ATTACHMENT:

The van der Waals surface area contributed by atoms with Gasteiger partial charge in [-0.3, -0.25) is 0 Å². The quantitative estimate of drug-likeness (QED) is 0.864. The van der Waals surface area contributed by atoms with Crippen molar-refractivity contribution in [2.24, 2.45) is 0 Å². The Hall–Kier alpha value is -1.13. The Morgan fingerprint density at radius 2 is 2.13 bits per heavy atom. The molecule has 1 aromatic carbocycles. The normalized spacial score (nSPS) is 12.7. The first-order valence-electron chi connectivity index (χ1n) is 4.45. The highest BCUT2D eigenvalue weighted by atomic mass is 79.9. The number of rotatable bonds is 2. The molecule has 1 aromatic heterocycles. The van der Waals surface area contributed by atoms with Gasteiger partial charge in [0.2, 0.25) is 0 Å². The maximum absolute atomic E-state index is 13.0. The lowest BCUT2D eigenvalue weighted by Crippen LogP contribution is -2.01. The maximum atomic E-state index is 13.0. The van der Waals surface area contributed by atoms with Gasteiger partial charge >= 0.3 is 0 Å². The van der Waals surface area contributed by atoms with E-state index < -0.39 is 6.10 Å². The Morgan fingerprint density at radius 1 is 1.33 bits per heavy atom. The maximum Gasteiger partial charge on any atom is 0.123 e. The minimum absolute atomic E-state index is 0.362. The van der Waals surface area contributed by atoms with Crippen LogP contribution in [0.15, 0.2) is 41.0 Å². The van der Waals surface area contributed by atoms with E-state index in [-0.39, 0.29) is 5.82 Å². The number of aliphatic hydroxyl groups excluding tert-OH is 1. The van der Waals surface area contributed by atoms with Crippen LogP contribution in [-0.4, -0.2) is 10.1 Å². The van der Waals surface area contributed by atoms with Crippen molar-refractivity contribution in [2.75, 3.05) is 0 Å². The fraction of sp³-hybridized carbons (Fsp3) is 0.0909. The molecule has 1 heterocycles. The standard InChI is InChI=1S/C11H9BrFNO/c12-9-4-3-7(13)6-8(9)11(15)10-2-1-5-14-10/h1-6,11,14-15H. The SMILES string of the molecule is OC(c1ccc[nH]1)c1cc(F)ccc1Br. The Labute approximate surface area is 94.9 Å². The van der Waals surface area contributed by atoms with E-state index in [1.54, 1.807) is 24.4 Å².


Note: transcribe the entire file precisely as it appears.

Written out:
The van der Waals surface area contributed by atoms with Gasteiger partial charge in [-0.3, -0.25) is 0 Å². The quantitative estimate of drug-likeness (QED) is 0.864. The van der Waals surface area contributed by atoms with Crippen molar-refractivity contribution in [2.24, 2.45) is 0 Å². The Hall–Kier alpha value is -1.13. The Morgan fingerprint density at radius 2 is 2.13 bits per heavy atom. The molecule has 1 aromatic carbocycles. The normalized spacial score (nSPS) is 12.7. The first-order valence-electron chi connectivity index (χ1n) is 4.45. The highest BCUT2D eigenvalue weighted by atomic mass is 79.9. The number of rotatable bonds is 2. The molecule has 1 aromatic heterocycles. The van der Waals surface area contributed by atoms with Gasteiger partial charge in [0.2, 0.25) is 0 Å². The maximum absolute atomic E-state index is 13.0. The lowest BCUT2D eigenvalue weighted by Crippen LogP contribution is -2.01. The maximum atomic E-state index is 13.0. The van der Waals surface area contributed by atoms with Gasteiger partial charge >= 0.3 is 0 Å². The van der Waals surface area contributed by atoms with E-state index < -0.39 is 6.10 Å². The Morgan fingerprint density at radius 1 is 1.33 bits per heavy atom. The maximum Gasteiger partial charge on any atom is 0.123 e. The minimum absolute atomic E-state index is 0.362. The van der Waals surface area contributed by atoms with Crippen LogP contribution in [0.15, 0.2) is 41.0 Å². The van der Waals surface area contributed by atoms with E-state index in [-0.39, 0.29) is 5.82 Å². The number of aliphatic hydroxyl groups excluding tert-OH is 1. The van der Waals surface area contributed by atoms with Crippen LogP contribution in [-0.4, -0.2) is 10.1 Å². The van der Waals surface area contributed by atoms with Crippen molar-refractivity contribution in [2.75, 3.05) is 0 Å². The fraction of sp³-hybridized carbons (Fsp3) is 0.0909. The molecule has 1 heterocycles. The standard InChI is InChI=1S/C11H9BrFNO/c12-9-4-3-7(13)6-8(9)11(15)10-2-1-5-14-10/h1-6,11,14-15H. The SMILES string of the molecule is OC(c1ccc[nH]1)c1cc(F)ccc1Br. The Labute approximate surface area is 94.9 Å². The van der Waals surface area contributed by atoms with E-state index in [1.54, 1.807) is 24.4 Å².